US Commission on Civil Rights
The US Commission on Civil Rights (CCR) was established in 1957 under the reign of president Dwight Eisenhower. The CCR was formed to investigate, report, and make recommendations on citizens’ civil rights. These matters concerning civil rights are mainly investigations on inequity founded on gender, race, disability, nationality (Heriot, 2018). The public is informed about the US Commission on Civil Rights through publications and reports such as press releases, newsletters, and statements. The CRR includes eight commissioners from different political parties who serve for six years are appointed by the President of the USA, the Speaker of the House of Representatives, and the Interim President of the Senate. The CCR ensures that citizens have equivalent social opportunities that cover rights to a fair trial, vote, government resources and services, education, and protection under the law (Heriot, 2018). The US Commission on Civil Rights has been charged with the power to investigate, report, and make recommendations on the citizen’s civil rights.
The US Commission on Civil Rights’ primary role is to investigate, report, and recommend citizens’ civil rights. These operations are carried out systematically, with investigations being the first step. The CCR has a duty of carrying out investigations on inequity based on gender, sex, disabilities, and nationality (Heriot, 2018). Once an issue on civil rights has been brought to their attention, the commissioners have to decide on the kind of investigation that will be used depending on the severity of this issue and take action immediately. The commissioners of the CCR also choose a team of investigators with the right skills and expertise to carry out the investigation (Heriot, 2018). This team is responsible for conducting the whole investigation by gathering information necessary to the case through interviews and observations. They also have to evaluate the evidence to ensure credibility before making a report.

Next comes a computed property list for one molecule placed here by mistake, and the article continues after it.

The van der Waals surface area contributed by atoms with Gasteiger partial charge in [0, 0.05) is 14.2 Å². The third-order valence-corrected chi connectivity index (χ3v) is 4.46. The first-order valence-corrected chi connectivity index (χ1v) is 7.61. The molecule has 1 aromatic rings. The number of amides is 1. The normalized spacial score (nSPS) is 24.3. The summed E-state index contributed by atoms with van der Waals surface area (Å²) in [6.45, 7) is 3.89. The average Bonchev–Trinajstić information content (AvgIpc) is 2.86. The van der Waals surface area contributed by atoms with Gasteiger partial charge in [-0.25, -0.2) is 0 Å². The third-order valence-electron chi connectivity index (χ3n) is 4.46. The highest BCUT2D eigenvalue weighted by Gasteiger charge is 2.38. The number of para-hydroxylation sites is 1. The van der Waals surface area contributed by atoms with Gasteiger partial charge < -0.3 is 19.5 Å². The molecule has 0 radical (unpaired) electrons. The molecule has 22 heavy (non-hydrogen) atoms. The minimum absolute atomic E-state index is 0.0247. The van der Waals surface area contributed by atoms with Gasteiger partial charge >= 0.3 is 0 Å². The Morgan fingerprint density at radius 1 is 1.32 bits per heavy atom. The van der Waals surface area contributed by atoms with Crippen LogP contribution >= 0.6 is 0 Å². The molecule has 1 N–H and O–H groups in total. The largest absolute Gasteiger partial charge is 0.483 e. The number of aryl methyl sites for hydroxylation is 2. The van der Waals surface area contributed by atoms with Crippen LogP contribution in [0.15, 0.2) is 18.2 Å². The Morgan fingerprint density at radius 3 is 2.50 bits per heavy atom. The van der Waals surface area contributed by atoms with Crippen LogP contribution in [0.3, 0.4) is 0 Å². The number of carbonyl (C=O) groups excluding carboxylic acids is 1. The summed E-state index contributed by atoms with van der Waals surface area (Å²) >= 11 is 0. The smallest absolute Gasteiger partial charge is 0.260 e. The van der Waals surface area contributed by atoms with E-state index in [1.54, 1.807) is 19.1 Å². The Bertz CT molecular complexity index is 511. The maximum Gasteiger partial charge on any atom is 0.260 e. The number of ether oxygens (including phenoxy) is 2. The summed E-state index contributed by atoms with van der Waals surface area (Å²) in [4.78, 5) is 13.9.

The appointed team makes an all-inclusive report with an executive summary composed of the data collected, methods of data analysis, and evaluation. The information has to be accurate and bias-free. They then present the CCR commissioners with the report. The commissioners who hold meetings monthly and six briefings on the matter at hand analyze and evaluate the information submitted to them after thorough investigations then draft recommendations (Heriot, 2018). The drafted recommendations are then sent to Congress, which passes and implements them (Heriot, 2018). However, it is crucial to note that the US Commission on Civil Rights does not make laws concerning civil rights; it only enhances the process of enforcement by making recommendations. The US Commission on Civil Rights has a made of investigating civil cases, making reports on the same, and making recommendations to Congress.
The Masterpiece Cakeshop Limited vs. the Colorado Civil Rights Commission was an important case involving the CCR. This case involved a baker and a homogeneous couple in Colorado (Laycock, 2018). The baker, a devout Christian, declined to prepare a cake for the gay marriage because he considered it was inappropriate. The pair then filed a lawsuit with the Colorado Civil Rights Commission, citing the Anti-Discrimination Act of Colorado, which prohibits unfair treatment based on sexual orientation (Laycock, 2018). The commission made a fair ruling to both parties since the baker was also entitled to his own beliefs and rights.
In conclusion, the CCR, established in 1957 under President Dwight, ensures that no one is discriminated against based on their sexuality, gender, religion, and nationality. It comprises eight commissioners who are mandated with carrying out the CCR’s responsibilities. The CCR is charged with the power to investigate, report, and make recommendations on the citizen’s civil rights. CCR commissioners make recommendations to Congress, who then enforce them. They implemented laws to ensure that everyone is treated equally and protected by the law.
Heriot, G. L. (2018). Commissioner Gail Heriot Statement and Rebuttal in the US Commission on Civil Rights’ an Assessment of Minority Voting Rights Access in the United States.
Laycock, D. (2018). The Wedding-Vendor Cases. Harv. JL & Pub. Poly.